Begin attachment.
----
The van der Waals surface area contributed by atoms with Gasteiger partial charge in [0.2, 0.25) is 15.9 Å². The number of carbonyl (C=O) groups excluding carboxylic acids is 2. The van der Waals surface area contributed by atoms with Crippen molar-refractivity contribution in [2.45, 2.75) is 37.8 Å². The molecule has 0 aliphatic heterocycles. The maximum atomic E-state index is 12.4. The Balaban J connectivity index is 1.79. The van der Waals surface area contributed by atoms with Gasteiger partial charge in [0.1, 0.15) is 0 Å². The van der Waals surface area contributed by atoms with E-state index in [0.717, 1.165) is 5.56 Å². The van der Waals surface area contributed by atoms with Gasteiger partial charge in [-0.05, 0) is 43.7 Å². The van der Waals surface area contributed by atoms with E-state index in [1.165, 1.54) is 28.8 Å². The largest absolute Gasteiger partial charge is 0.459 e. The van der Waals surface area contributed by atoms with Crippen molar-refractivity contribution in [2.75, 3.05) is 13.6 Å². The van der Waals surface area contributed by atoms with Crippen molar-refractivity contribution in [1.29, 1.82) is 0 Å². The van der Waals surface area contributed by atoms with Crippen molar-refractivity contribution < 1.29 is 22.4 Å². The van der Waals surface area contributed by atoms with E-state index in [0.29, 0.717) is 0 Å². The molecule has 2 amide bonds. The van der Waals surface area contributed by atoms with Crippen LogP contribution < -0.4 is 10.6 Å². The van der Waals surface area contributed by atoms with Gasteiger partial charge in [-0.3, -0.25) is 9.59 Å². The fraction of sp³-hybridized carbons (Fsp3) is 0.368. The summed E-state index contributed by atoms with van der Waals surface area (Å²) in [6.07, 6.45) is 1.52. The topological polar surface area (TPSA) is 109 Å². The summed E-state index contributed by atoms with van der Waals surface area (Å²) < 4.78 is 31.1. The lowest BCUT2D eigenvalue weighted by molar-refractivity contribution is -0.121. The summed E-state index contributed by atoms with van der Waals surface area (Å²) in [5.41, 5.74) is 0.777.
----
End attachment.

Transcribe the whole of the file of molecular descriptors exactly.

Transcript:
The van der Waals surface area contributed by atoms with Gasteiger partial charge in [0.2, 0.25) is 15.9 Å². The number of carbonyl (C=O) groups excluding carboxylic acids is 2. The van der Waals surface area contributed by atoms with Crippen molar-refractivity contribution in [2.45, 2.75) is 37.8 Å². The molecule has 0 aliphatic heterocycles. The maximum atomic E-state index is 12.4. The Balaban J connectivity index is 1.79. The van der Waals surface area contributed by atoms with Gasteiger partial charge in [0.1, 0.15) is 0 Å². The van der Waals surface area contributed by atoms with E-state index in [0.717, 1.165) is 5.56 Å². The van der Waals surface area contributed by atoms with Gasteiger partial charge in [-0.05, 0) is 43.7 Å². The van der Waals surface area contributed by atoms with E-state index in [1.165, 1.54) is 28.8 Å². The largest absolute Gasteiger partial charge is 0.459 e. The van der Waals surface area contributed by atoms with Crippen molar-refractivity contribution in [2.75, 3.05) is 13.6 Å². The van der Waals surface area contributed by atoms with Crippen molar-refractivity contribution in [1.29, 1.82) is 0 Å². The van der Waals surface area contributed by atoms with Crippen molar-refractivity contribution < 1.29 is 22.4 Å². The van der Waals surface area contributed by atoms with E-state index in [0.29, 0.717) is 0 Å². The molecule has 2 amide bonds. The van der Waals surface area contributed by atoms with Crippen LogP contribution < -0.4 is 10.6 Å². The van der Waals surface area contributed by atoms with Gasteiger partial charge in [-0.3, -0.25) is 9.59 Å². The fraction of sp³-hybridized carbons (Fsp3) is 0.368. The summed E-state index contributed by atoms with van der Waals surface area (Å²) in [6.07, 6.45) is 1.52. The topological polar surface area (TPSA) is 109 Å². The summed E-state index contributed by atoms with van der Waals surface area (Å²) < 4.78 is 31.1. The lowest BCUT2D eigenvalue weighted by molar-refractivity contribution is -0.121. The summed E-state index contributed by atoms with van der Waals surface area (Å²) in [5.41, 5.74) is 0.777.